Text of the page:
Seven Network Unveils New And Returning Lineup
Australian Seven Network has commissioned Eyeworks to produce a local version of Celebrity Splash, a Dutch format that U.S. network ABC also has embraced, and it will co-produce The Mole-Culture Clash with FremantleMedia Australia. These were among the new shows for 2013 unveiled by Seven, the top-rated prime-time network for the past six years, on Tuesday night. Debutantes include A Place to Call Home, an Australian drama series about a woman whose privileged family is rocked by scandal, set in a rural town in the 1950s, created by Bevan Lee (who created Seven’s hit Packed to the Rafters); and Mrs. Biggs, a British drama series starring Sheridan Smith as the woman who married notorious train robber Ronnie Biggs, a co-production between ITV Studios, Seven and December Films. Among the fresh U.S. series will be Last Resort, Red Widow and Zero Hour. Returning shows include Revenge, Downton Abbey, The X-Factor, Dancing with the Stars and Australia’s Got Talent.
Diving, a main attraction during TV coverage of summer Olympics, will return to primetime way before the Rio games in 2016. ABC has picked up what is being described as television’s first diving, reality competition show from Eyeworks USA (formerly 3 Ball Prods.) The project, ordered straight to series, is based on the Dutch format Celebrity Splash and ill be executive produced by JD Roth, Todd A. Nelson and Brant Pinvidic.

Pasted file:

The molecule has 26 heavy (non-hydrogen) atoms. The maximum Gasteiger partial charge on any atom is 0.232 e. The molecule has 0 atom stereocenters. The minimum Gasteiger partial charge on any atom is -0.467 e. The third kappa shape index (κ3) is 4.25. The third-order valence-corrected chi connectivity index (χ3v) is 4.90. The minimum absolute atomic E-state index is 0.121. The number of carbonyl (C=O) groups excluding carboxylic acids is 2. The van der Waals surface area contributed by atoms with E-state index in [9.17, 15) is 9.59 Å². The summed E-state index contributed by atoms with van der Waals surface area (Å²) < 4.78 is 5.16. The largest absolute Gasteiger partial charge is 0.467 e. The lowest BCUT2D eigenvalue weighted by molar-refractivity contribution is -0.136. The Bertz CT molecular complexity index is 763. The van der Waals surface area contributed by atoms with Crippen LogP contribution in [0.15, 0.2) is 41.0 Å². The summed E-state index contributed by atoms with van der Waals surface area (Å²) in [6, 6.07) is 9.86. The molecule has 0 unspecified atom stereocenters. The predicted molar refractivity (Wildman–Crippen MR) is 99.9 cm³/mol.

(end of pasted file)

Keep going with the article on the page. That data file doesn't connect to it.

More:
According to the producers, in Celebrity Splash, celebrities perform dives from dizzying heights, which increase in difficulty each week, including backflips, somersaults and other gymnastic feats. Leading up to the competition, a professional diving instructor gives each celebrity weeks of training. The set up echoes ABC’s veteran Dancing With The Stars and its short-lived spinoff Skating With The Stars.
Celebrity Splash, called Sterren Springen in the Netherlands, the country that gave us Big Brother and The Voice, was a breakout hit for broadcaster SBS when it debuted there in August, reaching a 26.5% market share during the show’s Saturday primetime broadcasts and dominating the competition. (Watch a clip below. No knowledge of Dutch necessary.) The August launch date probably benefited from viewers’ interest in diving sparked by the London Olympics. Eyeworks already has sold the format to major broadcasters in the UK, France, and Australia, with additional sales expected at next week’s MIPCOM.